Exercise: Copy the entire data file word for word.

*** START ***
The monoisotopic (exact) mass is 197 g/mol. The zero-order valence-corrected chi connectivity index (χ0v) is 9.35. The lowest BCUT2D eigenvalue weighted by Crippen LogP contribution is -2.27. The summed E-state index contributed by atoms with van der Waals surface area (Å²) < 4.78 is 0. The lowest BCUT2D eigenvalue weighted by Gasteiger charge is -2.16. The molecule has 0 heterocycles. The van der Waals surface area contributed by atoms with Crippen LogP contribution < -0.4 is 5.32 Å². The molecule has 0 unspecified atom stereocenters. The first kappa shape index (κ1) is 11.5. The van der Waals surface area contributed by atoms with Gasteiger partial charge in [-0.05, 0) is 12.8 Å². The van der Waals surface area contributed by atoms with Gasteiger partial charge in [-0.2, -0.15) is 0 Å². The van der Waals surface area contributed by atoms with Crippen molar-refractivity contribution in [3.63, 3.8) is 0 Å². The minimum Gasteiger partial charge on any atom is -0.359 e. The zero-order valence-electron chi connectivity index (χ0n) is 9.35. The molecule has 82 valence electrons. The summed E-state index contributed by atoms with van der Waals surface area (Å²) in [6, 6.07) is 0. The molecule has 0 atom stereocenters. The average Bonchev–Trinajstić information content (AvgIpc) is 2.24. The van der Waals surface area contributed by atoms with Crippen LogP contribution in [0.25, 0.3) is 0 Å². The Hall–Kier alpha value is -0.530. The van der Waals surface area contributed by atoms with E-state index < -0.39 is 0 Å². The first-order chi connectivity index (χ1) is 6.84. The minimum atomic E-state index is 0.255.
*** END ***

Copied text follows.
The monoisotopic (exact) mass is 197 g/mol. The zero-order valence-corrected chi connectivity index (χ0v) is 9.35. The lowest BCUT2D eigenvalue weighted by Crippen LogP contribution is -2.27. The summed E-state index contributed by atoms with van der Waals surface area (Å²) < 4.78 is 0. The lowest BCUT2D eigenvalue weighted by Gasteiger charge is -2.16. The molecule has 0 heterocycles. The van der Waals surface area contributed by atoms with Crippen LogP contribution < -0.4 is 5.32 Å². The molecule has 0 unspecified atom stereocenters. The first kappa shape index (κ1) is 11.5. The van der Waals surface area contributed by atoms with Gasteiger partial charge in [-0.05, 0) is 12.8 Å². The van der Waals surface area contributed by atoms with Gasteiger partial charge in [-0.2, -0.15) is 0 Å². The van der Waals surface area contributed by atoms with Crippen molar-refractivity contribution in [3.63, 3.8) is 0 Å². The minimum Gasteiger partial charge on any atom is -0.359 e. The zero-order valence-electron chi connectivity index (χ0n) is 9.35. The molecule has 82 valence electrons. The summed E-state index contributed by atoms with van der Waals surface area (Å²) in [6, 6.07) is 0. The molecule has 0 atom stereocenters. The average Bonchev–Trinajstić information content (AvgIpc) is 2.24. The van der Waals surface area contributed by atoms with Crippen LogP contribution in [0.25, 0.3) is 0 Å². The Hall–Kier alpha value is -0.530. The van der Waals surface area contributed by atoms with E-state index < -0.39 is 0 Å². The first-order chi connectivity index (χ1) is 6.84. The minimum atomic E-state index is 0.255.